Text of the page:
Logging in AngularJS Applications Made Simple

Showing the  $exceptionHandler as Factory  

As per https://cmatskas.com/logging-with-angularjs-extending-the-built-in-logger/  site:  

AngularJs has an impressive and robust logging mechanism through the $logService and $log injection. However, Angular logs everything to the console, which is neither a robust or scalable solution. Sometimes, you need to be able to intercept the exceptions and do something extra. This could be as simple as adding extra information or sending all logs to the server/database. 

The example below is simple and allows you to hook into the $exceptionHandler and pass a logger in the form of an AngularJS factory. The factory contains only one method => log(). This method first calls the base $log.error() method and after that point we have all the data we need to do as we want. The only limitation is that this custom logger deals only with errors and exceptions. 

Example: 

var mod = angular.module("LogDemo2", [] );
mod.provider('$exceptionHandler', { 
    $get: function( errorLogService ) { 
        return( errorLogService ); 
    } 
}); 
mod.factory('errorLogService', ['$log', '$window', function($log, $window) { 
      function log( exception ) { 
          $log.error.apply( $log, arguments ); 
          try { 
            var args = []; 
            if (typeof arguments === 'object') { 
                for(var i = 0; i < arguments.lengthi++ ) { 
                  arg = arguments[i]; 
                  var exceptionItem = {};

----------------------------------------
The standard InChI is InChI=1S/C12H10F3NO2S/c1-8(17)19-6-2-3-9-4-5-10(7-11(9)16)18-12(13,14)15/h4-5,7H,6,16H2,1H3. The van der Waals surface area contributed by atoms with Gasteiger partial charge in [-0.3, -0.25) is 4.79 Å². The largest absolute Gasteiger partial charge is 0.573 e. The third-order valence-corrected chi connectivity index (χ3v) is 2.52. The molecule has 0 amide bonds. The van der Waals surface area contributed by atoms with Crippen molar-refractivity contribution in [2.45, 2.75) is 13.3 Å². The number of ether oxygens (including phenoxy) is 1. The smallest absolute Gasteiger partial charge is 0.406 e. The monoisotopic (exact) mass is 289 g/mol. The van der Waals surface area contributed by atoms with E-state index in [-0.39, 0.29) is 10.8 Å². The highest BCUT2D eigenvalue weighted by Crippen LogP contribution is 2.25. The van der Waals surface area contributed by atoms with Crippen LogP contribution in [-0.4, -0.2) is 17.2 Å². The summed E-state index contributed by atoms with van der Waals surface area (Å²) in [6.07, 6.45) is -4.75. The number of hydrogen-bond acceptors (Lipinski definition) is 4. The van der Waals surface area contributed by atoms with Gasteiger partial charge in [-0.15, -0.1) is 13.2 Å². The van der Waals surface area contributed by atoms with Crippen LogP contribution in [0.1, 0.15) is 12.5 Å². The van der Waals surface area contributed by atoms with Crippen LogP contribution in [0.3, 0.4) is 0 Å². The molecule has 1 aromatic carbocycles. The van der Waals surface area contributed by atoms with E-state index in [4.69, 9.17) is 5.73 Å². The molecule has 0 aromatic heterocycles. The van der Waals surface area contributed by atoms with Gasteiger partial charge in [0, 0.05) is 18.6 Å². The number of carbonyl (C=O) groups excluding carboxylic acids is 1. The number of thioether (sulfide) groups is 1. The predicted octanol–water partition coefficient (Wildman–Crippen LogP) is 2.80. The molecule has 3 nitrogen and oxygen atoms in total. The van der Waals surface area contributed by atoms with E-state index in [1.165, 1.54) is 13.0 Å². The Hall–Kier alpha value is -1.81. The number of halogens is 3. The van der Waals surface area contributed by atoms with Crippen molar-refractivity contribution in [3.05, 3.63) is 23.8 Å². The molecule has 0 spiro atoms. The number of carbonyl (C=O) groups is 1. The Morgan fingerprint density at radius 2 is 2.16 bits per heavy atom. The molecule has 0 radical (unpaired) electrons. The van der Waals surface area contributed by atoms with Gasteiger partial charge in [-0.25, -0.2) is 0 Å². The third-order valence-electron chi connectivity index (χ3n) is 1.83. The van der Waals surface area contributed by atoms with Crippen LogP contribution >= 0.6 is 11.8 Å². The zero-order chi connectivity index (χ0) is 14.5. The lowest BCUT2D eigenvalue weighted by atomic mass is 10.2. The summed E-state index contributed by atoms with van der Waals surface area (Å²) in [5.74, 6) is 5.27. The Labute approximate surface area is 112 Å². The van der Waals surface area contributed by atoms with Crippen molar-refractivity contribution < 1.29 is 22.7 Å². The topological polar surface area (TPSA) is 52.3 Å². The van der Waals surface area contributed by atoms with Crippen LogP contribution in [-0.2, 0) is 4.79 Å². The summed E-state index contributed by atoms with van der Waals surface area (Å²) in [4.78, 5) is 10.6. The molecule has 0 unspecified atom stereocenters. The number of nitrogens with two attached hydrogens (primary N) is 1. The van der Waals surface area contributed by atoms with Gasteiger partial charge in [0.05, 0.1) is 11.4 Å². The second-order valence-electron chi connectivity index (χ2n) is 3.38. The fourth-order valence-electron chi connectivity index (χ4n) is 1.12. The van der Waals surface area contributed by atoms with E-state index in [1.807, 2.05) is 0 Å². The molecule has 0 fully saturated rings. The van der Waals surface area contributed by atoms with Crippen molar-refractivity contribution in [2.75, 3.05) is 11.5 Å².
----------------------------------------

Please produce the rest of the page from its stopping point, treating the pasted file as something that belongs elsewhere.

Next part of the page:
exceptionItem.message = arg.message; 
                  exceptionItem.stack = arg.stack; 
                  args.push(JSON.stringify(exception)); 
                } 
              } 
              // Phone home and log the error to the server. 
              /*$.ajax({ 
                  type: "POST", 
                  url: "./javascript-errors", 
                  contentType: "application/json", 
                  data: angular.toJson({ 
                      errorUrl: $window.location.href, 
                      errorMessageerrorMessage, 
                      stackTracestackTrace, 
                      cause: ( cause || "" ) 
                  }) 
              });*/ 
              console.log('from inside the log method ' + args.join('\n') ); 
          } catch ( loggingError ) { 
              // For Developers - log the log-failure. 
              $log.warn( "Error logging failed" ); 
              $log.log( loggingError ); 
          } 
      } 
      return( log ); 
  } 
]); 
 mod.controller('LogController2', function($scope) { 
  $scope.throwError = function(){ 
    throw {message: 'error message'}; 
  }; 
   $scope.throwException = function(){ 
    var a = b; 
  };